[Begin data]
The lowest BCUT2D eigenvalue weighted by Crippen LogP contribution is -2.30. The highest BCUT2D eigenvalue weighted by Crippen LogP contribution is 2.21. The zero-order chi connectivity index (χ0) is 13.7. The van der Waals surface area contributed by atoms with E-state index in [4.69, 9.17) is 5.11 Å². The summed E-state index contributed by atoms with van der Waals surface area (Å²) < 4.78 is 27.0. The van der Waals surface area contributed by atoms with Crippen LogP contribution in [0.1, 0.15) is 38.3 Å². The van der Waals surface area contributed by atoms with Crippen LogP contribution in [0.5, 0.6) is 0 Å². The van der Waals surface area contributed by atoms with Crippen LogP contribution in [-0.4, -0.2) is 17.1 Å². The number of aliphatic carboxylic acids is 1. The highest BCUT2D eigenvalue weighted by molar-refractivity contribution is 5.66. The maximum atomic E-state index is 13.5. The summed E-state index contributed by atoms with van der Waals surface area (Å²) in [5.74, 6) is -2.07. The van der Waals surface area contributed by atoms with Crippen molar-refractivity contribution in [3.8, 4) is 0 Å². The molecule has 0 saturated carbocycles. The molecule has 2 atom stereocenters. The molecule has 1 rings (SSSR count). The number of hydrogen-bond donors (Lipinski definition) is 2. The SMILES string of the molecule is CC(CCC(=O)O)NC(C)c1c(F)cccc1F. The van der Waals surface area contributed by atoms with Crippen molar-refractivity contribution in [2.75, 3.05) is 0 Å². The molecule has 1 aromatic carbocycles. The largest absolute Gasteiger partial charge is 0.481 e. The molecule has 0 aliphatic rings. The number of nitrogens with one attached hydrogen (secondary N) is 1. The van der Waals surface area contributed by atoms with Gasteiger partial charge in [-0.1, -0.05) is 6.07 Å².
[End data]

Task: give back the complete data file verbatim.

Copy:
The lowest BCUT2D eigenvalue weighted by Crippen LogP contribution is -2.30. The highest BCUT2D eigenvalue weighted by Crippen LogP contribution is 2.21. The zero-order chi connectivity index (χ0) is 13.7. The van der Waals surface area contributed by atoms with E-state index in [4.69, 9.17) is 5.11 Å². The summed E-state index contributed by atoms with van der Waals surface area (Å²) < 4.78 is 27.0. The van der Waals surface area contributed by atoms with Crippen LogP contribution in [0.1, 0.15) is 38.3 Å². The van der Waals surface area contributed by atoms with Crippen LogP contribution in [0.5, 0.6) is 0 Å². The van der Waals surface area contributed by atoms with Crippen LogP contribution in [-0.4, -0.2) is 17.1 Å². The number of aliphatic carboxylic acids is 1. The highest BCUT2D eigenvalue weighted by molar-refractivity contribution is 5.66. The maximum atomic E-state index is 13.5. The summed E-state index contributed by atoms with van der Waals surface area (Å²) in [5.74, 6) is -2.07. The van der Waals surface area contributed by atoms with Crippen molar-refractivity contribution in [3.8, 4) is 0 Å². The molecule has 0 saturated carbocycles. The molecule has 2 atom stereocenters. The molecule has 1 rings (SSSR count). The number of hydrogen-bond donors (Lipinski definition) is 2. The SMILES string of the molecule is CC(CCC(=O)O)NC(C)c1c(F)cccc1F. The van der Waals surface area contributed by atoms with Crippen molar-refractivity contribution in [2.75, 3.05) is 0 Å². The molecule has 1 aromatic carbocycles. The largest absolute Gasteiger partial charge is 0.481 e. The molecule has 0 aliphatic rings. The number of nitrogens with one attached hydrogen (secondary N) is 1. The van der Waals surface area contributed by atoms with Gasteiger partial charge in [-0.1, -0.05) is 6.07 Å².